Independent medical observers stopped five NFL games in 2015 and two so far in 2016 - the first two seasons in which the ''Medical Timeout'' has been employed as a method to identify players with major injuries or possible concussions.

In its 2016 Health and Safety Report , released Tuesday, the NFL said an average of 29 health care providers, including two unaffiliated neurotrauma consultants, attend games. Many of them, along with on-field officials, can rule a player out due to a concussion or other severe injury.

In a new move last season, the NFL stationed athletic trainers in spots high above the field and allowed them to watch replays - and to call time out if they saw injuries that otherwise went unnoticed.

Rams quarterback Case Keenum stayed on the field after his head slammed to the turf near the end of a game last season, spurring questions about how well the new rule worked.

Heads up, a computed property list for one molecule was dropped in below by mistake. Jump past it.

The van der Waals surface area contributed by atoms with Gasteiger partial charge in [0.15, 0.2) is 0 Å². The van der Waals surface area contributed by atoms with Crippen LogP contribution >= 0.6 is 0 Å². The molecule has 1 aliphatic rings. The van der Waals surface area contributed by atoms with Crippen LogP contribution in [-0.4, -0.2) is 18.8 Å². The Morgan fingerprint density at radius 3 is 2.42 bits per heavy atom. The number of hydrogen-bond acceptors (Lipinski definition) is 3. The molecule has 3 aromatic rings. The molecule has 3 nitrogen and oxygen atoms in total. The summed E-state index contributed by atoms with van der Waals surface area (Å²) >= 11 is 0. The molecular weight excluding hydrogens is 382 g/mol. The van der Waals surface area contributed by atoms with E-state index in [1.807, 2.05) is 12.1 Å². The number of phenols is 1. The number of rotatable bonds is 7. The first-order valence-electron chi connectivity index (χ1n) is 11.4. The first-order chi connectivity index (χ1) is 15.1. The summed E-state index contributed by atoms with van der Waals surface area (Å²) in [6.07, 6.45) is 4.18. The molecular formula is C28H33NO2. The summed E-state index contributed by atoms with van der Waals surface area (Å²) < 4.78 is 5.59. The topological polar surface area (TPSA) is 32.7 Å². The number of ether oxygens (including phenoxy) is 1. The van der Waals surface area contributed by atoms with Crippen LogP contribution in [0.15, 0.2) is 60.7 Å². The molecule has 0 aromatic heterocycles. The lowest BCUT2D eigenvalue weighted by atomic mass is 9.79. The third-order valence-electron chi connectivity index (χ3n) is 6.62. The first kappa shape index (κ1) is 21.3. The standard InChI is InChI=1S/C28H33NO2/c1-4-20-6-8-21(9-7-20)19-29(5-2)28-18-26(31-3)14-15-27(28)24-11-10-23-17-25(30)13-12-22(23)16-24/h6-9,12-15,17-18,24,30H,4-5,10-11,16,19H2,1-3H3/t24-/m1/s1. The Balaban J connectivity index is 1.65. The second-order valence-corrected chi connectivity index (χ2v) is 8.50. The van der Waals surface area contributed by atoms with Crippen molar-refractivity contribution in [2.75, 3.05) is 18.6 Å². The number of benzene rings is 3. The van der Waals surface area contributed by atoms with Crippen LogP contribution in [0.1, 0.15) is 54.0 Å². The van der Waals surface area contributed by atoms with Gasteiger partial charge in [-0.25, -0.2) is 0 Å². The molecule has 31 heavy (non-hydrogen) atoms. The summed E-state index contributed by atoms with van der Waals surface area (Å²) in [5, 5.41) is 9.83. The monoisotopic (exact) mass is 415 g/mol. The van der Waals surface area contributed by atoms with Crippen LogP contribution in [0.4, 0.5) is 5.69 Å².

In this season's opener, Carolina quarterback Cam Newton stayed in the game despite repeated hits to his head, including one that left him doubled over on the sideline.

The report offered no new data since preliminary figures released in January accounted for 182 concussions over the 2015 season. That was a 58 percent increase over the same time period in 2014, and a 25 percent increase over the average from 2012-14. The NFL has suggested that the increase is partly due to an increase in awareness and reporting.

An Associated Press report released the same week as the NFL's concussion data found only 39 of 100 players surveyed across the league were more concerned about the long-term effects of concussions than those of other injuries.

Tuesday's report also touted the NFL's new ''Play Smart, Play Safe'' initiative and said the league and its owners have pledged $100 million to support medical research and engineering advances, in addition to $100 million already being spent on medical and neuroscience research.



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